TERENCE SMITH: John Allen, welcome to the broadcast. Tell us what you can about the pope's will that was released today.
JOHN ALLEN: Probably the first thing to understand is this is not a will in the conventional sense. Popes don't own property to speak of. So it's not like John Paul was assigning his assets. This is more akin to a kind of final spiritual testimony, a final spiritual message, if you like.
Probably the two items of greatest journalistic interest: One, the pope apparently changed his mind somewhat over the years about where he wished to be buried. In his early comments, and bear in mind, this will was pieced together over a number of years. The first entry dates are 1979, and the last one, 2000.
Early on he apparently was leaning towards being buried in his native Poland. But in his final word on the subject he actually left that decision, rather, in the hands of the College of Cardinals. And as we know, they have decided that he, along with 148 of the 263 popes of the Catholic Church, will actually be interred in St. Peter's Basilica.
The other point is that in the year 2000, as John Paul had turned 80, he had a keen sense that death was perhaps approaching. He actually reflected that his time may be drawing near, and that led him into a kind of taking stock of the events of his life, thanking God not only for events of his personal biography, but for what had happened in the world.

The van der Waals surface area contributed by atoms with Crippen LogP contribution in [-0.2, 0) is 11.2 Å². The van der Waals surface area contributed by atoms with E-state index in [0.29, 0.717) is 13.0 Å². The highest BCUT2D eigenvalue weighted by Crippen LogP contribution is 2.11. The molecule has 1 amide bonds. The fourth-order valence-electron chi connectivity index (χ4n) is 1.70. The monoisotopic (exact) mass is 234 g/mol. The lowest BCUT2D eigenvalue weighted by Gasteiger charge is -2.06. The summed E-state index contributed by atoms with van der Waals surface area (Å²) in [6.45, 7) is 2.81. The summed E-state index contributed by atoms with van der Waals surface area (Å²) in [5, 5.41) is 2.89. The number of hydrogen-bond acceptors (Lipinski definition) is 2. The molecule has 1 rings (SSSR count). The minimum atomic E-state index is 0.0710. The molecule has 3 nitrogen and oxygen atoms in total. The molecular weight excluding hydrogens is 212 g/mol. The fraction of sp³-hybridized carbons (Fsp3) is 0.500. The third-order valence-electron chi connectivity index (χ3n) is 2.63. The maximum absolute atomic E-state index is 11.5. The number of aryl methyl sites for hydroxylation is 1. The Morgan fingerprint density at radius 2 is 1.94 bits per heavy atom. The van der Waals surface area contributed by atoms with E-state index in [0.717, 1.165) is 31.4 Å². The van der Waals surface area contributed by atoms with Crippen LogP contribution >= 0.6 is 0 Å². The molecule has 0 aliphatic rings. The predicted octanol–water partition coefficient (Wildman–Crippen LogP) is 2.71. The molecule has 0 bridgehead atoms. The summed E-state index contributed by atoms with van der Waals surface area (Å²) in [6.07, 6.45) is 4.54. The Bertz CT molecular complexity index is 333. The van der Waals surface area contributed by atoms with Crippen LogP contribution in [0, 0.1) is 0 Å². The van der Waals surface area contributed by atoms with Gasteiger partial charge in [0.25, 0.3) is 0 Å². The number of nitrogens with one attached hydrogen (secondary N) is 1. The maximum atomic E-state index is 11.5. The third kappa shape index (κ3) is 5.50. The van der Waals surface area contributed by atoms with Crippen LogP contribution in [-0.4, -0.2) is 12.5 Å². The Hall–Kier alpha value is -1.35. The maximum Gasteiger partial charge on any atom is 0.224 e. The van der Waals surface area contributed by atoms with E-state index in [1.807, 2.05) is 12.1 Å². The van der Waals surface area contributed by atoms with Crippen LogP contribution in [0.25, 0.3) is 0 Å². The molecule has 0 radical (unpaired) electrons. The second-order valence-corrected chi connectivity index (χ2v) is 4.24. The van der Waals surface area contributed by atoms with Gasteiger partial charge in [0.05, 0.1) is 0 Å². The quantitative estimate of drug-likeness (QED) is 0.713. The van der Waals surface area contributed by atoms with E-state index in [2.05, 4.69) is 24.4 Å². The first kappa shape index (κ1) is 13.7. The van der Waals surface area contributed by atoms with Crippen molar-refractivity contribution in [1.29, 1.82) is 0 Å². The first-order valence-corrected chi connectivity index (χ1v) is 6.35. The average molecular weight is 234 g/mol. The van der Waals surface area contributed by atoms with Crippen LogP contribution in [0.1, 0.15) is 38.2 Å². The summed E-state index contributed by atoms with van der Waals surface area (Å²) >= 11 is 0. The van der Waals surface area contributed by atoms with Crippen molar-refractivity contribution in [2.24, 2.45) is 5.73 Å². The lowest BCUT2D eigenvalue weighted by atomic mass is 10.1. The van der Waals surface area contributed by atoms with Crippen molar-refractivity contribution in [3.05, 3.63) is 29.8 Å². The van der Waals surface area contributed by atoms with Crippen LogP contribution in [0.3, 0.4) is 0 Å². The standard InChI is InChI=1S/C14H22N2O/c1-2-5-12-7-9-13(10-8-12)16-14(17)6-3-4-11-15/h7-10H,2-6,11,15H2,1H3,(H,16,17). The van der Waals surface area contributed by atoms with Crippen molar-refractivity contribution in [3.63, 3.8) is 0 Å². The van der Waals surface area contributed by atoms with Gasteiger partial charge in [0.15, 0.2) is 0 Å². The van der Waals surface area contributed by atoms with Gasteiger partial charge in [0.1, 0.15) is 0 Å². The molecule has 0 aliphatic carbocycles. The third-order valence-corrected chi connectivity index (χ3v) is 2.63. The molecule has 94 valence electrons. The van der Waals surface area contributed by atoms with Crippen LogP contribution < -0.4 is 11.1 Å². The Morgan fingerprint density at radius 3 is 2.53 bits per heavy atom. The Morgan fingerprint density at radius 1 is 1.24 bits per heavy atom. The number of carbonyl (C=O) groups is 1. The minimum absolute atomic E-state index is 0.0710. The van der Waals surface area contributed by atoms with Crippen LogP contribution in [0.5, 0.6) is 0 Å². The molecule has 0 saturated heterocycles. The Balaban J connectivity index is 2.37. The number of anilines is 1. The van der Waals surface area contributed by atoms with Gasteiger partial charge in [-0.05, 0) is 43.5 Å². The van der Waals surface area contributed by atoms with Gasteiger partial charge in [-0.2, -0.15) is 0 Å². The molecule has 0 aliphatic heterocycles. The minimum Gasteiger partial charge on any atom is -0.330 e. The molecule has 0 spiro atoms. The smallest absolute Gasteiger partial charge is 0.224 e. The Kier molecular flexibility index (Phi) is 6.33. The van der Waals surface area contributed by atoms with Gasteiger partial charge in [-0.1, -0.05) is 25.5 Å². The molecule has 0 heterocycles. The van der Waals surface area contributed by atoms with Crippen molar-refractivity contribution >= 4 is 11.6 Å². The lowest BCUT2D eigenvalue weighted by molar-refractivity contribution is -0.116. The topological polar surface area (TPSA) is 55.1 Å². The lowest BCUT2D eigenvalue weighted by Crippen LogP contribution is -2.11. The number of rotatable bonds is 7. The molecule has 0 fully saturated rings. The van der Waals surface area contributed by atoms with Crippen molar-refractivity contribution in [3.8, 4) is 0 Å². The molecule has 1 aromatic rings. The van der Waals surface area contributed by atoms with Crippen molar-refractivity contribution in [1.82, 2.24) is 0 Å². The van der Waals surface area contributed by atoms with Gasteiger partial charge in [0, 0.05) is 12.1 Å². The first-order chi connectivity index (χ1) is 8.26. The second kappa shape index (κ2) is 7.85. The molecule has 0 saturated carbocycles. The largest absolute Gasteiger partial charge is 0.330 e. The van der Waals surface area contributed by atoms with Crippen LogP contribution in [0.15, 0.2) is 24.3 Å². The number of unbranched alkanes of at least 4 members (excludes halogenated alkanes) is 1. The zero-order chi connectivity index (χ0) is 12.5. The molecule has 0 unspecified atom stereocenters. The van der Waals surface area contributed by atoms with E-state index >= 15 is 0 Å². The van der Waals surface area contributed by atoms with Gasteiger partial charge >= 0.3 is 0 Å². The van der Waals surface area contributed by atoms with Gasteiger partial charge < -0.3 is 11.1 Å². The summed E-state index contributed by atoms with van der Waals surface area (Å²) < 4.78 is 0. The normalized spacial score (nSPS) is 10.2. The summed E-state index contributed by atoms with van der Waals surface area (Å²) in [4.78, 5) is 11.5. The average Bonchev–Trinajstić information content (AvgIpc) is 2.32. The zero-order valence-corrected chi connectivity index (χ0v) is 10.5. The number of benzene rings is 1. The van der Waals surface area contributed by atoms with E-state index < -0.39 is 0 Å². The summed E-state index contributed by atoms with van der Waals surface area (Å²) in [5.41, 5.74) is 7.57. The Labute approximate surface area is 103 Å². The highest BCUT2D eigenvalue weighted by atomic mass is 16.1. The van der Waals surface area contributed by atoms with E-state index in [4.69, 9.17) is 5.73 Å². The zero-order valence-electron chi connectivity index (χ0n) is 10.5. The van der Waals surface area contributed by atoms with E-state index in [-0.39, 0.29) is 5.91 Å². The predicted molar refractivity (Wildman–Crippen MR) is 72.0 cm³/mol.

For example, the pope thanks God that the Cold War ended without the nuclear holocaust that many of us had feared in that period. I was struck by the deeply spiritual tone of the message, and also by the fact that this is a pope who obviously lived over the 26 years of his pontificate with a very keen sense that death was always a possibility. And this seems to be a product of his prayer, his spiritual reflection on that subject.
TERENCE SMITH: In fact, didn't he write about his amazement at his own survival of the 1981 assassination attempt?
JOHN ALLEN: Yes, that's right. Of course this is not the only place the pope has reflected on that topic. And I think that actually is a key that unlocks much of John Paul's thought. Of course, that assassination attempt occurred on May 13 of 1981, which is the feast day of our Lady of Fatima.